Pyracantha is a tough evergreen plant that also serves as a shrub and can grow as tall as 13 ft or 4 meters in height, as well as in width when it is not pruned. As a result of its exceptional growth and response to pruning, its keepers usually wonder when to prune pyracantha.
Today, we shall be looking at the best time to prune pyracantha plant. Aside from that, we will also discuss some other pyracantha care tips that should be diligently applied to it for optimal growth and for it to serve its ornamental purposes.
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Pyracantha Plant | An Overview
In case you're not familiar with the name Pyracantha, we would be briefly discussing Pyracantha and its features. This would not only enlighten you on what Pyracantha is; it would also enable you to know when to prune Pyrancatha plant, depending on the part of the world you are in.
Pyracantha is also known as ‘firethorn’ and is a shrub that is grown for its evergreen characteristics. It also serves ornamental purposes as a result of its characteristic orange and red berries it produces in autumn and winter and the cream-colored blooms that it produces in the spring.
Its alias ‘firethorn’ was derived from the sharp thorns it possesses.
Pyracantha is native to Taiwan, Europe, South East Asia, and China. It is grown and has been used hedging plants since the 1500s. It is also used as a form of security in homes and places where it is grown as a result of its size, density, and sharp thorns.
Pyracantha thrives in all soil types, even in clay soil, as long as the soil has good drainage. It is hardy to drought but does not enjoy being waterlogged. Therefore it prefers soils that are too dry rather than too wet.
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When to Prune Pyracantha Plant
Pyracantha requires routine pruning to keep it in shape; this is because it grows at a very rapid rate and can become unruly with arching, long branches, and firethorns. Pyracantha can be pruned and trained to grow into a hedge plant or as an espalier.
On a general note, Pyracantha is best pruned during spring after it has blossomed, in order to reduce the impact on berrying wood and flowering wood.
This would also enable you to clearly see and differentiate old shoots from the young shoots, also, to clearly see non-flowering growths.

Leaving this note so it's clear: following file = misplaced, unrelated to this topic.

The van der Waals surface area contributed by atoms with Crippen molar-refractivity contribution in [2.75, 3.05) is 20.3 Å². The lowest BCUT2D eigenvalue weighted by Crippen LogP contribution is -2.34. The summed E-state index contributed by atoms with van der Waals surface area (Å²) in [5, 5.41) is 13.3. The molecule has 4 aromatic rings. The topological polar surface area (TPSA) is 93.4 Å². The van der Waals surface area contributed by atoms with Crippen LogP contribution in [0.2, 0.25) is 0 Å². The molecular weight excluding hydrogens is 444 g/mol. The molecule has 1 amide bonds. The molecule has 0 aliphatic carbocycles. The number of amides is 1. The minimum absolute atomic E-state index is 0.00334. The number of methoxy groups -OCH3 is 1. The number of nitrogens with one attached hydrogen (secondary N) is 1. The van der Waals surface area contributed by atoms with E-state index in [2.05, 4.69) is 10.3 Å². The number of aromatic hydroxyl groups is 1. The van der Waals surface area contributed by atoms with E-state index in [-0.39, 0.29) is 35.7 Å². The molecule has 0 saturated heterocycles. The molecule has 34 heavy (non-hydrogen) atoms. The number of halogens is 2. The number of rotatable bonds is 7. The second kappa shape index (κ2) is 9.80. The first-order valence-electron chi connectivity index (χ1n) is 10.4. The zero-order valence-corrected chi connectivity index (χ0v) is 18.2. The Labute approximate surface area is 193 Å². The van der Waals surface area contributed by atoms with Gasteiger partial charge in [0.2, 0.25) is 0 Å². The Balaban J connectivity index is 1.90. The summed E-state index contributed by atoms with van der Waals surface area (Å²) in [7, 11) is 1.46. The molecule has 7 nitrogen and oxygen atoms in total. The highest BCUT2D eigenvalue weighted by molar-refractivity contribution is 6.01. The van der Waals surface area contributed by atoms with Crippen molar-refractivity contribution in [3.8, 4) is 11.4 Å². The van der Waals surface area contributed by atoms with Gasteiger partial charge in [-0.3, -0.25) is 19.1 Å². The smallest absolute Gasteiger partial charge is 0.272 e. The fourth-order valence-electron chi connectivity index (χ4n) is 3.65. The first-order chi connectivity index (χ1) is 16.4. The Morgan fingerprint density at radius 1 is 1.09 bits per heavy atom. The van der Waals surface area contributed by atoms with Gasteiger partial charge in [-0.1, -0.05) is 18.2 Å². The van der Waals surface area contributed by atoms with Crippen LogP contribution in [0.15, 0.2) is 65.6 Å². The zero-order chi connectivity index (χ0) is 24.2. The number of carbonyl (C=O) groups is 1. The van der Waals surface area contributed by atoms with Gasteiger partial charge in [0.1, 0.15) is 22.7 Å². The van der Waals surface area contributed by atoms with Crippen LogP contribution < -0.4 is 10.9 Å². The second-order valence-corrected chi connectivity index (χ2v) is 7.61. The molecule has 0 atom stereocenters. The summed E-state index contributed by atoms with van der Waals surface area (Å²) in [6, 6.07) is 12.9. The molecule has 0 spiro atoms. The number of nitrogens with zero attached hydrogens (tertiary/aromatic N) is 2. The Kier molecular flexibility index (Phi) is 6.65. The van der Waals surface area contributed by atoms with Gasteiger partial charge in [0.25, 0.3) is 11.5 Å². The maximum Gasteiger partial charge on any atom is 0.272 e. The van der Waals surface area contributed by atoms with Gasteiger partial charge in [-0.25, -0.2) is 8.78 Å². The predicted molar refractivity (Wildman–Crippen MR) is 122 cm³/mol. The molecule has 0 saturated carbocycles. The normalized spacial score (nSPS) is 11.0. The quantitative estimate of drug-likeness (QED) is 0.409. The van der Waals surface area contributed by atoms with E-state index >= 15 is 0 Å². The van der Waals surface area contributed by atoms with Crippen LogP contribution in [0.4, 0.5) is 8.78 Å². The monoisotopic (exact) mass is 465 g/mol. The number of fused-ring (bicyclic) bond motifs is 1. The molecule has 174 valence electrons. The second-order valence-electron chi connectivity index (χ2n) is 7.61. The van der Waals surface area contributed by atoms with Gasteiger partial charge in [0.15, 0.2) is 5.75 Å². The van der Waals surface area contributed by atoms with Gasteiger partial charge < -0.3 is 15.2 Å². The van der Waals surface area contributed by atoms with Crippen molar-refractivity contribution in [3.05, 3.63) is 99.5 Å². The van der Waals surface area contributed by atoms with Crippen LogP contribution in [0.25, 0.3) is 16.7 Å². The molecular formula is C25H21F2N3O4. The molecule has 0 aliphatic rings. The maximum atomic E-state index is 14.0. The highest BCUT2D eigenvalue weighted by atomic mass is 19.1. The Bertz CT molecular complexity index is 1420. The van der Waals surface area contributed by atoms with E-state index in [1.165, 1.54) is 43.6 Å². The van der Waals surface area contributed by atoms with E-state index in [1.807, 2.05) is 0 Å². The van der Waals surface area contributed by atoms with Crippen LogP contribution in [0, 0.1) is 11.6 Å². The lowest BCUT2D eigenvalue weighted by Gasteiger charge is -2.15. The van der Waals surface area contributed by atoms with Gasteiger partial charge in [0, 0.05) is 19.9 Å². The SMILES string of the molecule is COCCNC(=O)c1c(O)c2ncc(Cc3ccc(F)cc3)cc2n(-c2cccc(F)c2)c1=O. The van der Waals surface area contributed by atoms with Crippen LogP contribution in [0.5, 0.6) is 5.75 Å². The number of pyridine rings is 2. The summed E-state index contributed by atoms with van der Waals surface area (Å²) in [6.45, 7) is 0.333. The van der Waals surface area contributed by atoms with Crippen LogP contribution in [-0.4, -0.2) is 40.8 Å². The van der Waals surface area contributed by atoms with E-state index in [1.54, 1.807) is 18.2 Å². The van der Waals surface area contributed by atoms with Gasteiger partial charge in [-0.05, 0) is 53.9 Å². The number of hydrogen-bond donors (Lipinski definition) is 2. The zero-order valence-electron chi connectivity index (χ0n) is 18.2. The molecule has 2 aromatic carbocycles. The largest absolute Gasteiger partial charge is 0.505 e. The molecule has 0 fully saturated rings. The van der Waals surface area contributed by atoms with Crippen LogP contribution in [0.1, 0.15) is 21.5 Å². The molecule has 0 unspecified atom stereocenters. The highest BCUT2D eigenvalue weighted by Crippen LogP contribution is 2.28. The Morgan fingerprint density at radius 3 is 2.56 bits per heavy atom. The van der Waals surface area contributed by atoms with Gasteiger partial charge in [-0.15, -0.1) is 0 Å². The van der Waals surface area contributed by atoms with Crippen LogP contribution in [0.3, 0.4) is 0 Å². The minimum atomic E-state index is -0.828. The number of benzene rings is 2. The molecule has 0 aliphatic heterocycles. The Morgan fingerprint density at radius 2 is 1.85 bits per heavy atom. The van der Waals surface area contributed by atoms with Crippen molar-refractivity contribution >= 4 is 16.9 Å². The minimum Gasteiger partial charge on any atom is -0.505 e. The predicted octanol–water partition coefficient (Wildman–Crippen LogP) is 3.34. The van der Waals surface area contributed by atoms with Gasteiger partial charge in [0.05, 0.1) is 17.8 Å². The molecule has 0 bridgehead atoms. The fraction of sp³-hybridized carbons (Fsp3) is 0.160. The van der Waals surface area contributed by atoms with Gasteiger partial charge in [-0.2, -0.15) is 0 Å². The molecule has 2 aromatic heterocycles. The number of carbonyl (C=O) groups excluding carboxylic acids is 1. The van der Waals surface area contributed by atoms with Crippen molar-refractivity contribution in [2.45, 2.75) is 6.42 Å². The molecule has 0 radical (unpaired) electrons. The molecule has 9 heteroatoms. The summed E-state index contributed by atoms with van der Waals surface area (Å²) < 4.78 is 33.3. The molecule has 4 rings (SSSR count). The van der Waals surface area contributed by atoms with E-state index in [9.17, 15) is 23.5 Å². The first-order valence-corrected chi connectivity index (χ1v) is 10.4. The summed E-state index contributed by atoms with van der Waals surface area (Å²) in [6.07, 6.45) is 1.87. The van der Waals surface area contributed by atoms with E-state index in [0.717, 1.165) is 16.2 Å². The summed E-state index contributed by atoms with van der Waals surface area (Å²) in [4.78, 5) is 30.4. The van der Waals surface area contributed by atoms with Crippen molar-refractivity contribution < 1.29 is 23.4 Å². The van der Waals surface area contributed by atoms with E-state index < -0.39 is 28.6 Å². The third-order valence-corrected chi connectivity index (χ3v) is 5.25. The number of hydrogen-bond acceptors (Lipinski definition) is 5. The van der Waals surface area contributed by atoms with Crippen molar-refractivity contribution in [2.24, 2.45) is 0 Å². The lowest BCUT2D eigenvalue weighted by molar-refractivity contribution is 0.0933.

Pruning is done on the non-flowering growth and the flowering shoots. You do this by cutting back a third of the non-flowering growth and flowering shoots to three leaves above each bloom. More pruning can also be done in summer when the berries have appeared.
Pruning Pyracantha for Different Purposes
As earlier stated, Pyrancntha can be pruned and trained to grow into an espalier or hedge plant. Now, we would be looking at the different best times to prune Pyracantha for either espalier or hedge plant.
When to Prune Pyracantha for Espalier Shrub:
Pyracantha is an ideal plant for an espalier shrub as a result of its rapid growth rate and arching growth habit. Pruning and training Pyracantha into an espalier usually requires training the shrub to grow into two dimensions, that is, height and width, against a support framework.
As soon as you start the pyracantha espalier, it would require that you continually bend the limbs and tie the limbs at every few months as the Pyracantha grows.
Other care tips necessary for maintaining the Pyracantha espalier include routine removal of unwanted growths, removal of new growths that occur in late summers so that the berries become more visible. Also, remove any shoots that sprout on the side that do not align with the Pyracantha espalier pattern.
When to Prune Pyracantha as a Hedge Plant
To prune and train your Pyracantha into a hedge plant, it is recommended that you prune it late in the first season or before its buds break in the following season. When you prune, you prune off at least half of the new growth.
In the following second year, trim off another half, then by the third year, you start shaping the hedge into your preferred shape.
Once the desired hedge shape has been established, you can now commence pruning the hedges at least two or three times in between the spring and end of summer, in order to maintain the general hedge shape.
For the sake of having an ample amount of berries produced, you should not prune off a lot of growth from the previous year. This would enable the plant to produce a good amount of berries during winter and autumn.
Autumn and early spring pruning reduce the rate of Pyracantha flowering and berry production; however, it does not harm the plant. So you can carry that out depending on your priorities and demands of the hedge plant.
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Pyracantha has features that make it desirable and functional for home gardeners and landscapers as well. It is quite easy to maintain and be cared for, although the thorns call for necessary precautions while pruning.
If you have Pyracantha in your home or intend on growing one, ensure that it is positioned in a location far from where children and pets play to avoid hurting them.
A general rule of thumb for Pyracantha is to grow it in a sunny location. It thrives in sunny areas, although it is tolerant of a little shade. For optimal result, plant Pyracantha in spring, so that it establishes well by winter.